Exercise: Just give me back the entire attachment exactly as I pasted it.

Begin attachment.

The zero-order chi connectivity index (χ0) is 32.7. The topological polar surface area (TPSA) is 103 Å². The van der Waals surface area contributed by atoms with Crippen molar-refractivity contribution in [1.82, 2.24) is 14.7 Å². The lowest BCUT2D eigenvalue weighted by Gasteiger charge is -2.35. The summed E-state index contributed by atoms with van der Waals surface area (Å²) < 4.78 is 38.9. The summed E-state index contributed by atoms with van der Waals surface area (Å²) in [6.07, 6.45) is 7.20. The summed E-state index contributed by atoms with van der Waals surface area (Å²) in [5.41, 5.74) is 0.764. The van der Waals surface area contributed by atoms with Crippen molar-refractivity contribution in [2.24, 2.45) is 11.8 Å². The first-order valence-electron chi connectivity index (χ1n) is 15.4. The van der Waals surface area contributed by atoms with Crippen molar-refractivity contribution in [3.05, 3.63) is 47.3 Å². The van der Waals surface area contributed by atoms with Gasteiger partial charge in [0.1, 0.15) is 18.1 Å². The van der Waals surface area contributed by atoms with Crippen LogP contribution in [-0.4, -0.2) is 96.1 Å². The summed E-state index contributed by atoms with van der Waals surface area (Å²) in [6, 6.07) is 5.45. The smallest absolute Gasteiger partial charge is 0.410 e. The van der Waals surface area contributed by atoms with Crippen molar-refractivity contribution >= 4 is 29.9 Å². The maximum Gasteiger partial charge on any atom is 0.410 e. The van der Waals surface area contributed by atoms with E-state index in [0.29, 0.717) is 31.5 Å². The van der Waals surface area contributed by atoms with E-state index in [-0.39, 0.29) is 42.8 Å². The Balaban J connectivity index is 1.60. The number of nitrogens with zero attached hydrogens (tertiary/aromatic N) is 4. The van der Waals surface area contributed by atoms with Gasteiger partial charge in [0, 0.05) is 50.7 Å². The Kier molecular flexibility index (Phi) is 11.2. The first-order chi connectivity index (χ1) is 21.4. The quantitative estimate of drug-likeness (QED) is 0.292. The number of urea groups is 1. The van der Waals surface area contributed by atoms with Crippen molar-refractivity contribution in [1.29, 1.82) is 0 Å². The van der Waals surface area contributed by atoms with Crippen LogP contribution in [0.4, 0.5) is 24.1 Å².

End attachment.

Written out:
The zero-order chi connectivity index (χ0) is 32.7. The topological polar surface area (TPSA) is 103 Å². The van der Waals surface area contributed by atoms with Crippen molar-refractivity contribution in [1.82, 2.24) is 14.7 Å². The lowest BCUT2D eigenvalue weighted by Gasteiger charge is -2.35. The summed E-state index contributed by atoms with van der Waals surface area (Å²) < 4.78 is 38.9. The summed E-state index contributed by atoms with van der Waals surface area (Å²) in [6.07, 6.45) is 7.20. The summed E-state index contributed by atoms with van der Waals surface area (Å²) in [5.41, 5.74) is 0.764. The van der Waals surface area contributed by atoms with Crippen molar-refractivity contribution in [2.24, 2.45) is 11.8 Å². The first-order valence-electron chi connectivity index (χ1n) is 15.4. The van der Waals surface area contributed by atoms with Crippen molar-refractivity contribution in [3.05, 3.63) is 47.3 Å². The van der Waals surface area contributed by atoms with Gasteiger partial charge in [0.1, 0.15) is 18.1 Å². The van der Waals surface area contributed by atoms with Crippen LogP contribution in [-0.4, -0.2) is 96.1 Å². The summed E-state index contributed by atoms with van der Waals surface area (Å²) in [6, 6.07) is 5.45. The smallest absolute Gasteiger partial charge is 0.410 e. The van der Waals surface area contributed by atoms with Crippen molar-refractivity contribution >= 4 is 29.9 Å². The maximum Gasteiger partial charge on any atom is 0.410 e. The van der Waals surface area contributed by atoms with E-state index in [0.29, 0.717) is 31.5 Å². The van der Waals surface area contributed by atoms with E-state index in [-0.39, 0.29) is 42.8 Å². The Balaban J connectivity index is 1.60. The number of nitrogens with zero attached hydrogens (tertiary/aromatic N) is 4. The van der Waals surface area contributed by atoms with Gasteiger partial charge in [0, 0.05) is 50.7 Å². The Kier molecular flexibility index (Phi) is 11.2. The first-order chi connectivity index (χ1) is 21.4. The quantitative estimate of drug-likeness (QED) is 0.292. The number of urea groups is 1. The van der Waals surface area contributed by atoms with Crippen molar-refractivity contribution in [1.29, 1.82) is 0 Å². The van der Waals surface area contributed by atoms with Crippen LogP contribution in [0.4, 0.5) is 24.1 Å².